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The National Guardsman in the frame looks grim. His bunkmates are cutting up a bit, clowning for the camera. The cameraman tries to coax some action out the unwilling documentary subject, who refuses: "I'm not supposed to talk to the media," he says. You can hear the insult's sting in the cameraman's shouted protest: "I'm not the media! I'm not the media!" The sharp denial reflects a key collateral campaign in the Iraq war: to keep soldiers strictly on message.
But there's no question that the soldier behind the camera in "The War Tapes" is part of this war's media. Just as Vietnam had been America's first "living-room war," spilling carnage in dinnertime news broadcasts, so is the Iraq conflict emerging as the first YouTube war. Growing up in a world where they can swap MP3s as well as intimate details about their lives via MySpace or Facebook, American soldiers are swapping their Iraq experience as well. There's a byte-enabled intimacy to "The War Tapes," the film that bills itself as the first documentary about the war filmed by those fighting it. Critics of the mainstream media's war coverage might hope that the soldier's unmediated view would be a more positive one. Vice President Cheney complained last March that the public's dwindling support for the war was due to the "perception that what's newsworthy is the car bomb in Baghdad," rather than what success has been had "in terms of making progress towards rebuilding Iraq." Talk show host Laura Ingraham encouraged those covering Iraq to "talk to those soldiers on the ground" in order to get a sense of all the good things happening there that should be "celebrated." By that logic, putting cameras in the hands of those soldiers on the ground should provide enough celebration for an "Up with Iraq" musical.
There's music in a lot of the soldiers' videos, but precious little uplift. In "The War Tapes," one soldier/auteur complains frequently about the risks he and his comrades take to protect the property of the Halliburton subsidiary subcontracted to feed the troops: "Why the f--- am I sitting out here guarding a truck full of cheesecake?" he laments. After another guardsman supplies a Bush Administration-approved justification for their presence (freedom and democracy for the Iraqi people, stability in the Middle East), the cameraman asks, "tell me how you really feel." Deadpan, he continues: "After that happens, maybe we can buy everybody in the world a puppy."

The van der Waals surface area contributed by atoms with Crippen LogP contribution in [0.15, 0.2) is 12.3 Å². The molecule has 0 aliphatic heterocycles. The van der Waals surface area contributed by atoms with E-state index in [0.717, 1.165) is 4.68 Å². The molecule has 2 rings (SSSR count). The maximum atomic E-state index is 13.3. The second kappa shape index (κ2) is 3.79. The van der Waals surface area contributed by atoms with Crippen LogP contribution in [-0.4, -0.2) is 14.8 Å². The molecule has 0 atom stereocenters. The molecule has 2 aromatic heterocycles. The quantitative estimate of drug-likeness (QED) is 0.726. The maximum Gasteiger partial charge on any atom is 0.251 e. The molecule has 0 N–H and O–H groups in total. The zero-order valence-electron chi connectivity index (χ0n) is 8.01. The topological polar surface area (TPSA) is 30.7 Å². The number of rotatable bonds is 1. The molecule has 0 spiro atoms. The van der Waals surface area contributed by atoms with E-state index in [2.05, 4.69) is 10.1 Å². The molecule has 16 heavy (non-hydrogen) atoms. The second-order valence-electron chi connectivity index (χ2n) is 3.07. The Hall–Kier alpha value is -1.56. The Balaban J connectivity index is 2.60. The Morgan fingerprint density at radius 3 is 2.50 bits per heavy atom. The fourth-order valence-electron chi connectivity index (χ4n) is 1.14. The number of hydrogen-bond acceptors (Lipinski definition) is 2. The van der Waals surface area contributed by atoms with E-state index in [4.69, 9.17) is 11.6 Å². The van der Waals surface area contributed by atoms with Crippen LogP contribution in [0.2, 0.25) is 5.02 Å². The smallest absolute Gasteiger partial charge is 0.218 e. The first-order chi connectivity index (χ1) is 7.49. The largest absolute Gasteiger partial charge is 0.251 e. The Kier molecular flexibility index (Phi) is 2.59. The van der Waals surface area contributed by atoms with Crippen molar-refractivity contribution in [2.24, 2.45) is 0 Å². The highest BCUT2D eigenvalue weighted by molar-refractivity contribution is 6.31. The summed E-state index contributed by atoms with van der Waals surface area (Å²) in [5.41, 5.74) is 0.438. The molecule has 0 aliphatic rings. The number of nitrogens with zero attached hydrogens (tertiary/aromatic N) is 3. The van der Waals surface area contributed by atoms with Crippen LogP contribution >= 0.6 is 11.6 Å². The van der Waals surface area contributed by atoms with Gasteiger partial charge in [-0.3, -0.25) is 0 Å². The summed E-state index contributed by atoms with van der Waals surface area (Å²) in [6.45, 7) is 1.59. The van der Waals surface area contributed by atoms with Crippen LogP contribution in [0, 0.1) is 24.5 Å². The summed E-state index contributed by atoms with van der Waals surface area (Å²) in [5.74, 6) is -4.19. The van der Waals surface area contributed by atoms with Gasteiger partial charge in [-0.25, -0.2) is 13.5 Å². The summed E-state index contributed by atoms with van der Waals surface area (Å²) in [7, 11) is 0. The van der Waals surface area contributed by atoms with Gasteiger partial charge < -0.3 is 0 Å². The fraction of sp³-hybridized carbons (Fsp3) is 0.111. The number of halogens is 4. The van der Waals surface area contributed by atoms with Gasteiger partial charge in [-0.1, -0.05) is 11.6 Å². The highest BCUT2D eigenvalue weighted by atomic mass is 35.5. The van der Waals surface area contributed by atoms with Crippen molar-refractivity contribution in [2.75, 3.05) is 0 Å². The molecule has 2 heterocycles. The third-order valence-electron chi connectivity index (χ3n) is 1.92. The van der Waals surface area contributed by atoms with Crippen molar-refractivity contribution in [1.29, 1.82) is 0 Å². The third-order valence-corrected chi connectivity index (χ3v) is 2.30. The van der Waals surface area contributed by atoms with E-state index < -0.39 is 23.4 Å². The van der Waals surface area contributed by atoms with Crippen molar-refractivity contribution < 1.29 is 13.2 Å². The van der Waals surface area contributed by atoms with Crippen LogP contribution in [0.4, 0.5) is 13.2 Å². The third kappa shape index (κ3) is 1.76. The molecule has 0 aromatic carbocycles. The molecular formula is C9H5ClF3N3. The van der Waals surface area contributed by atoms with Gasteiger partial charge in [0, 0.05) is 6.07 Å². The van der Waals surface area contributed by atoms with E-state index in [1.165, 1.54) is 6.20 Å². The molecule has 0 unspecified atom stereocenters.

Videos uploaded to the internet by soldiers themselves depict, if anything, an even grimmer reality. Earlier this summer, the Council on American-Islamic Relations stoked a minor controversy over the video "Hadji Girl," which featured a uniformed Marine singing about falling in love with an Iraqi girl only to be ambushed by her family, after which he "hid behind the TV/ And I locked and loaded my M-16/ And I blew those little f___ers to eternity." Many defended "Hadji Girl" as gallows humor, but on the web there is no shortage of just plain gallows, either. A search for "Iraq" and "combat" at Ogrish.com or YouTube.com will field dozens of semi-pro snuff films of varying degrees of gore. Many are set to music â€” power ballads, speed metal, and in one case, an ironic lounge-act crooner.
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